A US athlete, Republican politician, and self-made businessman turned sport administrator, Brundage was born in Detroit, Michigan. His competitive event at the 1912 Stockholm Olympics was the decathlon. He was the 84-year-old president of the International Olympic Committee (IOC) at the time of the Munich terrorist tragedy in 1972. Brundage was president of the US Olympic Association and Committee from 1929 to 1953; and vice-president of the International Olympic Committee from 1945 to 1952, then assuming the presidency for two decades until 1972.
Brundage was a defendant of amateurism, opposed the commercialization of the Olympics, and cultivated an authoritarian presence in international sporting administration. He insisted that sport should transcend politics—captured most controversially in his announcement on 6 September 1972 in Munich, after the murder by Palestinian terrorists of eleven Israeli athletes:We have only the strength of a great ideal. I am sure that the public will agree that we cannot allow a handful of terrorists to destroy this nucleus of international cooperation and good will we have in the Olympic movement. The Games must go on and we must continue our efforts to keep them clean, pure and honest and try to extend the sportsmanship of the athletic field into other areas.At the meeting of the IOC executive board the day after the announcement, it was business as usual for the Olympic committee members, Brundage condemning as ‘disgraceful’ the commercialization of athletes wearing rival manufacturers' shoe brands. Brundage also summarized the four options that had been considered before deciding to continue the event, and it was generally agreed that ‘there would be no large occasions until the end of the Games, i.e. no receptions, no music, a short Closing Ceremony and it should be emphasised that the teams were staying solely for the sake of sport’. For the sake of sport alone? Yet the Games must go on because of their influence ‘into other areas’. In this central tension and contradiction Brundage personified the arguments that have surfaced and resurfaced for many years between the purportedly apolitical idealist and the activists and scholars for whom sport itself is a form of cultural politics.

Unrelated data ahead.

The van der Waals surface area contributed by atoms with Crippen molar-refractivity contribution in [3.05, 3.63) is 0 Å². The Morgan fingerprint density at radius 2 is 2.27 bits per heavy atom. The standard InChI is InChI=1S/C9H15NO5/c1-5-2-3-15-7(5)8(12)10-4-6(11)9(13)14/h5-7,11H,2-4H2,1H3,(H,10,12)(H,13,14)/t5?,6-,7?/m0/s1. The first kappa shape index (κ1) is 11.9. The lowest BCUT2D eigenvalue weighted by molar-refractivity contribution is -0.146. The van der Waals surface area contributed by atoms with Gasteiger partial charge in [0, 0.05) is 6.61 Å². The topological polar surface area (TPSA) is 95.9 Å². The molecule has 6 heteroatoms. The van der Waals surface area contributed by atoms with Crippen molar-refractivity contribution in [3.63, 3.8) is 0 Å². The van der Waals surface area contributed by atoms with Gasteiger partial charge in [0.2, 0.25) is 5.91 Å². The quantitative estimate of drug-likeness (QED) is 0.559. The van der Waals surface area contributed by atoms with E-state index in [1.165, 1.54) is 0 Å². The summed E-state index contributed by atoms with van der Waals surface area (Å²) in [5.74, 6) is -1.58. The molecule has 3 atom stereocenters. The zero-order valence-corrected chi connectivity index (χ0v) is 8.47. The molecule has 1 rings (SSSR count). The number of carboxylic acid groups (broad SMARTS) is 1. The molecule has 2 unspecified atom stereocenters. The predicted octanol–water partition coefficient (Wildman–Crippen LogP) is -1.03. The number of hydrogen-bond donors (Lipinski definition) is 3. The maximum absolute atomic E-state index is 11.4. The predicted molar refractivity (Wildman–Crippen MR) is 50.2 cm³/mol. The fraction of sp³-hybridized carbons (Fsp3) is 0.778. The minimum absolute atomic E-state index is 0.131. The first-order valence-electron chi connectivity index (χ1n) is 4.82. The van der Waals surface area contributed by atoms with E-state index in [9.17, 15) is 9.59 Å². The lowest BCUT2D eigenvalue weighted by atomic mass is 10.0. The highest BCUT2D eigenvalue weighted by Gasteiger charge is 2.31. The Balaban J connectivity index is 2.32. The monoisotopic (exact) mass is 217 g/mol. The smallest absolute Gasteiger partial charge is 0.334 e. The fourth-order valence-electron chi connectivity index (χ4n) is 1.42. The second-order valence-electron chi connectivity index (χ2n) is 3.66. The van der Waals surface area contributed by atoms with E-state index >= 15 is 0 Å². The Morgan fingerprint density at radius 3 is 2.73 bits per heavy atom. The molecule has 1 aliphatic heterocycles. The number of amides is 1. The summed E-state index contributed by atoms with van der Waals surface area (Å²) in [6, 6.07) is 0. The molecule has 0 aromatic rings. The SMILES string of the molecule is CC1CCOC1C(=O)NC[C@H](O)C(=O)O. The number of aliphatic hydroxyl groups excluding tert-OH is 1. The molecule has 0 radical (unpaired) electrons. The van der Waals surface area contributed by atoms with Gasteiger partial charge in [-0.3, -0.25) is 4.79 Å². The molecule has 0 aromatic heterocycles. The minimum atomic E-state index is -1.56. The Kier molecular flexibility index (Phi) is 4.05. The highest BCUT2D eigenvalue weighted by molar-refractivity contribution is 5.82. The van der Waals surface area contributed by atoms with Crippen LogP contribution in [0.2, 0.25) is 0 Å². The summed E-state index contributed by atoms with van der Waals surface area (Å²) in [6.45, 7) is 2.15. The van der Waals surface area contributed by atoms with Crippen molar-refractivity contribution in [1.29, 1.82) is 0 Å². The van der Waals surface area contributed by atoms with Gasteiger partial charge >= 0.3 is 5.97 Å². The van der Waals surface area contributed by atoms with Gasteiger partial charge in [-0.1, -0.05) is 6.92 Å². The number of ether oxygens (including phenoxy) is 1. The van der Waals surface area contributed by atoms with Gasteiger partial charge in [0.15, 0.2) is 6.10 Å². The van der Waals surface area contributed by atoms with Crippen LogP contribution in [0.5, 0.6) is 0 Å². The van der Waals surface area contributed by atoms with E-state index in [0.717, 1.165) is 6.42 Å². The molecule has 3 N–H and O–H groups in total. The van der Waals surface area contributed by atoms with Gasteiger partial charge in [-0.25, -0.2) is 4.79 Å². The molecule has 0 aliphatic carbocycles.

We have only the strength of a great ideal. I am sure that the public will agree that we cannot allow a handful of terrorists to destroy this nucleus of international cooperation and good will we have in the Olympic movement. The Games must go on and we must continue our efforts to keep them clean, pure and honest and try to extend the sportsmanship of the athletic field into other areas.
Brundage, widowed in 1971, once joked to a German friend ‘that his ambition was to marry a German princess’ (Allen Guttmann, The Games Must Go On: Avery Brundage and the Olympic Movement, 1984). Retiring from his IOC position after Munich, in 1973 at the age of 85 he married the 37-year-old daughter of the ruler of a tiny German principality, and bought a house in Garmisch, Germany—site of the 1936 winter Olympics—where he died of heart failure in 1975. He had argued consistently that the best ever Olympic Games had been those of 1936 in Germany, and he was a long-term member of a freemason's lodge in Chicago. For someone arguing for the capacity of sport to transcend politics, he had a very well-defined political position and profile, also opposing the expansion of women's sports in athletics/track-and-field. See also Blankers-Koen, Fanny; commercialization; International Olympic Committee.
Subjects: Sport and Leisure.